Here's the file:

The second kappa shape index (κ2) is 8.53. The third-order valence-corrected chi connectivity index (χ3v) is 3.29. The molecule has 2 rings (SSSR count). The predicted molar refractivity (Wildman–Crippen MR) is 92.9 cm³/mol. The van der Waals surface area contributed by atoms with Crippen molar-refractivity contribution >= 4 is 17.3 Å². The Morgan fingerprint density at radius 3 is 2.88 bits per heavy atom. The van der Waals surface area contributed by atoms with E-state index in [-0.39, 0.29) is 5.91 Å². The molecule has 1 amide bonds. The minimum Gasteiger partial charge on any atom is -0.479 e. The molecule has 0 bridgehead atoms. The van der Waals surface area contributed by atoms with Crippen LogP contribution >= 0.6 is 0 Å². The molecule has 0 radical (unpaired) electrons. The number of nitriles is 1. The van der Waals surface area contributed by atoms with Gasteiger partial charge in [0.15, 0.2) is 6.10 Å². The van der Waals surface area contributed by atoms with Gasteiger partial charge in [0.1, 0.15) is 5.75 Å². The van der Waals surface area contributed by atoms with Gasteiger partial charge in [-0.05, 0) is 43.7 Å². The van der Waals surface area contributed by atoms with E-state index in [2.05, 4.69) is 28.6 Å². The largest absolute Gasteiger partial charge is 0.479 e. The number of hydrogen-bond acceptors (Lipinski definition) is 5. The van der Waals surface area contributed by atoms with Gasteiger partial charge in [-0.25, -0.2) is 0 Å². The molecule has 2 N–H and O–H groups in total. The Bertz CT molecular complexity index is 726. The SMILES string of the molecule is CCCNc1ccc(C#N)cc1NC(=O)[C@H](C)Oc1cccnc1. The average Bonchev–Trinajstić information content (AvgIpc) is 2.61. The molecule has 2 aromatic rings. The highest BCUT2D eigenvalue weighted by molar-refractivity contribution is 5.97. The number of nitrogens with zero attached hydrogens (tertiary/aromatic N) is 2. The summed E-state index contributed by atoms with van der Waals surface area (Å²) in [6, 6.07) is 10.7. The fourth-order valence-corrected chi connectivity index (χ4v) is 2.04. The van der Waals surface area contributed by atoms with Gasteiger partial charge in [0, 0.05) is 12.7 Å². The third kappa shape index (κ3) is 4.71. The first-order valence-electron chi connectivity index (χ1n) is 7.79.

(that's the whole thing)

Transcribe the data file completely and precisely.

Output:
The second kappa shape index (κ2) is 8.53. The third-order valence-corrected chi connectivity index (χ3v) is 3.29. The molecule has 2 rings (SSSR count). The predicted molar refractivity (Wildman–Crippen MR) is 92.9 cm³/mol. The van der Waals surface area contributed by atoms with Crippen molar-refractivity contribution >= 4 is 17.3 Å². The Morgan fingerprint density at radius 3 is 2.88 bits per heavy atom. The van der Waals surface area contributed by atoms with E-state index in [-0.39, 0.29) is 5.91 Å². The molecule has 1 amide bonds. The minimum Gasteiger partial charge on any atom is -0.479 e. The molecule has 0 bridgehead atoms. The van der Waals surface area contributed by atoms with Crippen LogP contribution >= 0.6 is 0 Å². The molecule has 0 radical (unpaired) electrons. The number of nitriles is 1. The van der Waals surface area contributed by atoms with Gasteiger partial charge in [0.15, 0.2) is 6.10 Å². The van der Waals surface area contributed by atoms with Gasteiger partial charge in [0.1, 0.15) is 5.75 Å². The van der Waals surface area contributed by atoms with Gasteiger partial charge in [-0.05, 0) is 43.7 Å². The van der Waals surface area contributed by atoms with E-state index in [2.05, 4.69) is 28.6 Å². The largest absolute Gasteiger partial charge is 0.479 e. The number of hydrogen-bond acceptors (Lipinski definition) is 5. The van der Waals surface area contributed by atoms with Gasteiger partial charge in [-0.25, -0.2) is 0 Å². The molecule has 2 N–H and O–H groups in total. The Bertz CT molecular complexity index is 726. The SMILES string of the molecule is CCCNc1ccc(C#N)cc1NC(=O)[C@H](C)Oc1cccnc1. The average Bonchev–Trinajstić information content (AvgIpc) is 2.61. The molecule has 2 aromatic rings. The highest BCUT2D eigenvalue weighted by molar-refractivity contribution is 5.97. The number of nitrogens with zero attached hydrogens (tertiary/aromatic N) is 2. The summed E-state index contributed by atoms with van der Waals surface area (Å²) in [6, 6.07) is 10.7. The fourth-order valence-corrected chi connectivity index (χ4v) is 2.04. The van der Waals surface area contributed by atoms with Gasteiger partial charge in [0, 0.05) is 12.7 Å². The third kappa shape index (κ3) is 4.71. The first-order valence-electron chi connectivity index (χ1n) is 7.79.